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What follows is not, in any way, shape or form, demonstrative evidence of
anything. It’s just interesting, worth sharing and discussing, and doesn’t
really mean diddlysquat.

Yet.

The big story this spring on the field is the effort to reestablish the
strike zone as it was originally designed. The short, elongated rectangle
of recent years is supposed to be stretched vertically and squeezed
horizontally to better reflect the rulebook zone. Along with this, there’s
a push to have all 68 umpires call a uniform zone, as opposed to the
"personalized" zones that have become the rule over the past 15
years.

The idea is that giving pitchers a higher strike will help to shift the
balance between offense and defense, a balance that has gotten a bit out of
whack since 1993. As a tradeoff, pitches will actually have to be over home
plate to get the right arm raised, which should cut down on Eric Gregg
Specials.

Now, we’re not even two weeks into exhibition games, so we’re dealing with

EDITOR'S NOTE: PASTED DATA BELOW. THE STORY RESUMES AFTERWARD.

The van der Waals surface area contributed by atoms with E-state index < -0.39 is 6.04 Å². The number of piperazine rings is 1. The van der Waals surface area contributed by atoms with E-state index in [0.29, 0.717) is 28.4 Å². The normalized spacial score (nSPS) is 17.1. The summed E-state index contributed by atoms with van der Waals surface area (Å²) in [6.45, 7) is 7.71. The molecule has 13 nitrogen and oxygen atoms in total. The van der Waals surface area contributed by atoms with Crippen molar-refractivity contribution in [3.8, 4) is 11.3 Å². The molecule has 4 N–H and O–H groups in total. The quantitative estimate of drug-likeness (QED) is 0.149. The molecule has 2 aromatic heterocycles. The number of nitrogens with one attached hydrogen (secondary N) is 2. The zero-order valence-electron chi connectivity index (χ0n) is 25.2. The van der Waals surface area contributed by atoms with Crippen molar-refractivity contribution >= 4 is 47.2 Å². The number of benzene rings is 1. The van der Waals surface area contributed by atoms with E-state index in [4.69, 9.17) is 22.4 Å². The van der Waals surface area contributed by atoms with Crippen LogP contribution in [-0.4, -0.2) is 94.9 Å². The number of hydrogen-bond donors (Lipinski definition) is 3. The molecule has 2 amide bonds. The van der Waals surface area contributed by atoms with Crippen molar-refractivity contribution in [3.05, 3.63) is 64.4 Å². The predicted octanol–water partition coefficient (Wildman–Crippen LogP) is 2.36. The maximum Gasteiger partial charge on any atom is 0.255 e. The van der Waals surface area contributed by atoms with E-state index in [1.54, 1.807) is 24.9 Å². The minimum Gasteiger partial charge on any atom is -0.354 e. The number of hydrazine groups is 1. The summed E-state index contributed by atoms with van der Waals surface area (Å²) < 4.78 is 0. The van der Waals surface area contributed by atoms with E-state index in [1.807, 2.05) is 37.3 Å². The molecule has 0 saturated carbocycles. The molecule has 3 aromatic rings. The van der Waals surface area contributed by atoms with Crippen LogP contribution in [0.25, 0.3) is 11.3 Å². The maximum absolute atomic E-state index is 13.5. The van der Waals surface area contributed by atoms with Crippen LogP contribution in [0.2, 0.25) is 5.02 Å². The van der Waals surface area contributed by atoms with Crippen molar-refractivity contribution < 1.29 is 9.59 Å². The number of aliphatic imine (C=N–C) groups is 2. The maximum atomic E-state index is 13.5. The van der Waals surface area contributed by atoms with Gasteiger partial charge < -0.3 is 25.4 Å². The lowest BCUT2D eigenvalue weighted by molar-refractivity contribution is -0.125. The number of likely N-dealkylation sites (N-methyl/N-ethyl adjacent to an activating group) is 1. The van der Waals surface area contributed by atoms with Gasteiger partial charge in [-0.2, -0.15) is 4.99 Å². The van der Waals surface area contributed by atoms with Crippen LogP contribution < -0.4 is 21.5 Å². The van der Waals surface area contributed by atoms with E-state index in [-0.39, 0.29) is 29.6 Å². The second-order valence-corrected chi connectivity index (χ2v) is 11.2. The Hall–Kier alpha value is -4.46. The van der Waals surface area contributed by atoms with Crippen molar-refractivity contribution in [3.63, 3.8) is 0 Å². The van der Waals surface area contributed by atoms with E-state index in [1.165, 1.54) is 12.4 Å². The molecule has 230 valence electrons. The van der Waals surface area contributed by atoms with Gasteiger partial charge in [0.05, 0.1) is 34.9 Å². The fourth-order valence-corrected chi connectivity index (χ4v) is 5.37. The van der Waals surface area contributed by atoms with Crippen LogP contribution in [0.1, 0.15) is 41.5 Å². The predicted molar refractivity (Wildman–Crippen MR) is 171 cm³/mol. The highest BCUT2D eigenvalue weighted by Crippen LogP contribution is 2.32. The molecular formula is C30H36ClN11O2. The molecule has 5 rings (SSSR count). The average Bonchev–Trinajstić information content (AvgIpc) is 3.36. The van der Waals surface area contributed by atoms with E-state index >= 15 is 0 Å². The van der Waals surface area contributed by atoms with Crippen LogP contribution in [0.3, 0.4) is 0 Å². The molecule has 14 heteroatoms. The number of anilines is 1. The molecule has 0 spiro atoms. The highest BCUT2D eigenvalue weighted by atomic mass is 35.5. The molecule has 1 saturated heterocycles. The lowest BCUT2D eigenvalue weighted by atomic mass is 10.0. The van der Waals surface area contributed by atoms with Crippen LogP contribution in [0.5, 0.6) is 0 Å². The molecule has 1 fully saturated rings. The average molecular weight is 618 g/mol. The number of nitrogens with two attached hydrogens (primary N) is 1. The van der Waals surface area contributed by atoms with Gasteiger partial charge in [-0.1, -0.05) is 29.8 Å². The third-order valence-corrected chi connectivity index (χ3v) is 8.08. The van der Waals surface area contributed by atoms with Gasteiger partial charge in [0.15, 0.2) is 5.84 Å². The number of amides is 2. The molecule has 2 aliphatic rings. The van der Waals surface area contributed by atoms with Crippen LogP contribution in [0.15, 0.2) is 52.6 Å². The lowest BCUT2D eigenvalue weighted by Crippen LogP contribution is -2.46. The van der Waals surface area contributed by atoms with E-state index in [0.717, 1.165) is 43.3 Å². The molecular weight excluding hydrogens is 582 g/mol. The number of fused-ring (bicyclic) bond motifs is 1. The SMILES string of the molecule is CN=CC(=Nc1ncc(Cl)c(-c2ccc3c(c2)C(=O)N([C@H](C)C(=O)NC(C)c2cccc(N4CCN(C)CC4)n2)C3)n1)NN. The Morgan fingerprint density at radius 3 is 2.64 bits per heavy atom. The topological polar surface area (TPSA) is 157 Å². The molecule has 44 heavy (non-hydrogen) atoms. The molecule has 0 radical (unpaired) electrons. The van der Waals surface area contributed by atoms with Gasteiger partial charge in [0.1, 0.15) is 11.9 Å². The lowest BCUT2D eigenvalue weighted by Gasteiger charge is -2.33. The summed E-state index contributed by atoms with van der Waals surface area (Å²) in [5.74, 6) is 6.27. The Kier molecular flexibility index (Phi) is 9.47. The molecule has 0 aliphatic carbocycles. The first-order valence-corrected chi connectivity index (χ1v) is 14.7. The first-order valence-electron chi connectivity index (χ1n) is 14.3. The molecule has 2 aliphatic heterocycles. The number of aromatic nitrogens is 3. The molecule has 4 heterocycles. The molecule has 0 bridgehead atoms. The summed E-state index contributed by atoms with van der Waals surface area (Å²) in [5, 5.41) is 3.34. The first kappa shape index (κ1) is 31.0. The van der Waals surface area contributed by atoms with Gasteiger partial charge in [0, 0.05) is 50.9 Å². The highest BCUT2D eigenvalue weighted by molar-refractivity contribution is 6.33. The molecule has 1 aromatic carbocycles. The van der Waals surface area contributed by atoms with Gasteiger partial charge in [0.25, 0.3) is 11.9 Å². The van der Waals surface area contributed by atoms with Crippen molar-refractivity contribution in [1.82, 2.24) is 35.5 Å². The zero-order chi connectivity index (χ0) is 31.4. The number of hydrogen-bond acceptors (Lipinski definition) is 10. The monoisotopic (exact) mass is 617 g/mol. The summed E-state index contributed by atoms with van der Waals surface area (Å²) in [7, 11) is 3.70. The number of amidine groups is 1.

a data set that is both small and skewed seven ways from Sunday. It’s very,
very important that you take this stuff with a grain of salt.

Got that? OK.

All MLB                          K/9   BB/9   K/BB
2001 Exhibition (through 3/12)  6.26   2.73   2.29
2000 Exhibition (final)         5.91   3.47   1.70

2000 Regular Season 6.53 3.80 1.72

(The data for this season is pulled from CNNSI.com. Data for the 2000
exhibition season came from USAToday.com.)

Through about ten days of play in the Cactus and Grapefruit Leagues,
strikeouts are up, walks are way down and the ratio between the two has
skyrocketed as compared to last year’s exhibition season.

(For reference, I’ve included regular-season data. Interesting that both
rates go up, while the ratio stays about the same. My idle speculation?
Pitchers aren’t trying to fool people, batters aren’t trying to work the
count, at least not until late the in spring. The goals are different in
March. These effects cancel out.)

Again, it’s far too early to know if these trends are going to hold, or
even if they are meaningful. What I can say is that the differences are
enough to catch your attention. A week or so from now, we’ll revisit this
stuff, as well as take a look at how run scoring and batting statistics
compare to last spring and past springs. We’ll have better sample sizes at
that point, and as we go deeper into the spring, the player pool begins to
more closely reflect major-league baseball.

I’ll be back next Tuesday, but look for Dave Pease in this space Friday.

USC 78, Oklahoma State 69.

USC 81, Boston College 80.


Joe Sheehan is an author of Baseball Prospectus. Contact him by

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